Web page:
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Jim Cline spent nearly 25 years at Rogue Brewery in Newport. He’s now retired, keeping fit and traveling with his wife Amy.

Jim Cline had just achieved a personal best on the strider machine at the SamFit gym in Newport. The next thing he knew, he was waking up in the Emergency Department. After being told he’d had a heart attack, he asked to call his wife. The doctor dialed the phone and handed it to Jim.

“Hi, honey. I’m in the Emergency Room in Newport,” Jim said when Amy Cline answered.

“What did you break?” she asked.

“I think I broke my heart,” Jim said.

The event happened on a chilly and rainy Monday morning in December. Deborah Olff, a home health and hospice nurse at Samaritan Pacific Communities Hospital, was working out at the SamFit gym for the first time in two years when she saw Jim Cline collapse.

Her basic training kicked in as she rushed to his side and began chest compressions after she was unable to detect a pulse. Another gym member called 9-1-1.

Jennifer Miller, the hospital’s Physical Rehabilitation Department manager, was also at the gym that morning and took over for Olff, who ran to get the Automatic External Defibrillator (AED).

Detecting no heartbeat, the AED delivered two shocks in an attempt to restart Cline’s heart. It worked. Paramedics arrived within eight minutes and Jim again had a pulse.

Though it was Olff’s first time doing CPR, her quick action may have saved Cline’s life, and kept his heart from being damaged.

Later, cardiologist Dr. Sridhar Vijayasekaran told Cline that because CPR was rapidly started — within 10 to 15 seconds; and the AED was applied so quickly — within about 45 seconds — there was no detectable damage to his heart from the heart attack.

The doctor told Amy her husband would be transferred to Good Samaritan Regional Medical Center. The Clines live in Siletz, so Amy left her house and waited to meet the ambulance at the highway junction.

“I followed him with my flashers on all the way over, including going through stop lights,” she says. “The ambulance stopped, and they told me I could not go through stop signs or red lights. I said, ‘They’ll have to catch me.’”

At Good Samaritan Regional Medical Center, three stents were placed in Cline’s coronary arteries and he was discharged in two days. He says the heart attack surprised him because he had no history of heart problems.

“I was dumbfounded when I had the heart attack, because I thought I was doing the right things,” he says. “Because I had been working out regularly for years, my heart was strong. I think that helped my recovery a whole lot, because I wasn’t laying around getting a flabby heart.”

Cline also credits cardiac rehabilitation at Samaritan Pacific Communities Hospital for helping him recover.

“They are enthusiastic and genuinely concerned about helping you get better,” he says. “At my first session, they asked me about my goals and I said that by the end of the program I want to be back physically to where I was when I started.”

Cardiac rehab exercise specialist Nicole Schultz helped Cline reach his goals, in large part by setting limits for him.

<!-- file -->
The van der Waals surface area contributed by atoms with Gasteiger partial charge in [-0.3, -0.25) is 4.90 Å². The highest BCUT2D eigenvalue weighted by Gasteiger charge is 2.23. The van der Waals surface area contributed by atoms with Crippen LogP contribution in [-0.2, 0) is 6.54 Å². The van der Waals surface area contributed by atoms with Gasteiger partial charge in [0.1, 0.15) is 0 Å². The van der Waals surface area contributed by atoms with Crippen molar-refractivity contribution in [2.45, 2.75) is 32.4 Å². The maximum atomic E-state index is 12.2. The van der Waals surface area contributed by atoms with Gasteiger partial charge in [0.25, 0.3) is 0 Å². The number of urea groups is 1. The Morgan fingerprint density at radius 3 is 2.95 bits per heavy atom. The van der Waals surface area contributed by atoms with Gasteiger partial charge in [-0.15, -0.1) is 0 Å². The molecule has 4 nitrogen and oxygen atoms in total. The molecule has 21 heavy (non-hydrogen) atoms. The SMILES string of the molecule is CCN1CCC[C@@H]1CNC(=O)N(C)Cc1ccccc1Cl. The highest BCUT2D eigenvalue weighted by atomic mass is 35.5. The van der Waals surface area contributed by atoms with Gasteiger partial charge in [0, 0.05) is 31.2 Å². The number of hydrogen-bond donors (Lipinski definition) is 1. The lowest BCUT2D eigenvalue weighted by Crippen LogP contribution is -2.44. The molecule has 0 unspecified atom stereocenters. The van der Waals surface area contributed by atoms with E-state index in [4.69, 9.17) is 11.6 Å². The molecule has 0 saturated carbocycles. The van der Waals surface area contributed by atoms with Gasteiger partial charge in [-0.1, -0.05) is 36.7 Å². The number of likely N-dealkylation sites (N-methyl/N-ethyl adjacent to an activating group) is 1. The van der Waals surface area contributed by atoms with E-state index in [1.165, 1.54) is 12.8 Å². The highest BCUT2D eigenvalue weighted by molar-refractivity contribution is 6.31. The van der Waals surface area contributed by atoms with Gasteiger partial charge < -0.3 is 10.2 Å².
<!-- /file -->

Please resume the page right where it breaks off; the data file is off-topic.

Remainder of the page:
“At the first session, I asked if I could start lifting again,” Cline says. “She said no.”

After two weeks closely monitoring Cline’s activity at the cardiac rehab gym, he was allowed to start lifting again — but at 50 percent of what he had been doing before.

“By the end of cardiac rehab, I was at 95 percent of where I was, now I am above where I was,” he says.

When Cline called his wife from the Emergency Department, he sounded fine, and even though he’d had a heart attack, it didn’t sink in right away.

“I’m a pretty stoic and optimistic person,” Amy says. “I don’t think the whole thing hit me until three or four weeks later. It was kind of surreal to know what the consequences could have been.”

Just a few months before his heart attack, Cline had retired from 24 years in management roles at the Rogue Brewery in Newport. At 65, he was looking forward to enjoying retirement. Jim and Amy took a trip to the United Kingdom for a month, and they planned a variety of other trips both abroad and closer to home. He was excited to have the time to work on projects, rather than just trying to fit them into a weekend. He focused on maintaining good health — eating right and exercising.

Since the heart attack, Cline is even more committed to staying healthy. Before, he worked out three days a week; now, he goes to the gym five days a week. He is more careful about meal choices.

“I have not cut anything out,” he says. “I moderate a lot more than I used to —less red meat, more whole grains, more chicken.”

Whether he is removing trees from his property to expand his gardens, spending time with his daughter and grandson, or going to a family reunion with Amy, Cline wants to be in good health and up to the task.

“I want to be able to spend time with my wife and travel with her,” he says. “I worked a lot for a lot of years. We will have been married 40 years in September. I owe her what time I have left.”

Learn more about Jim at

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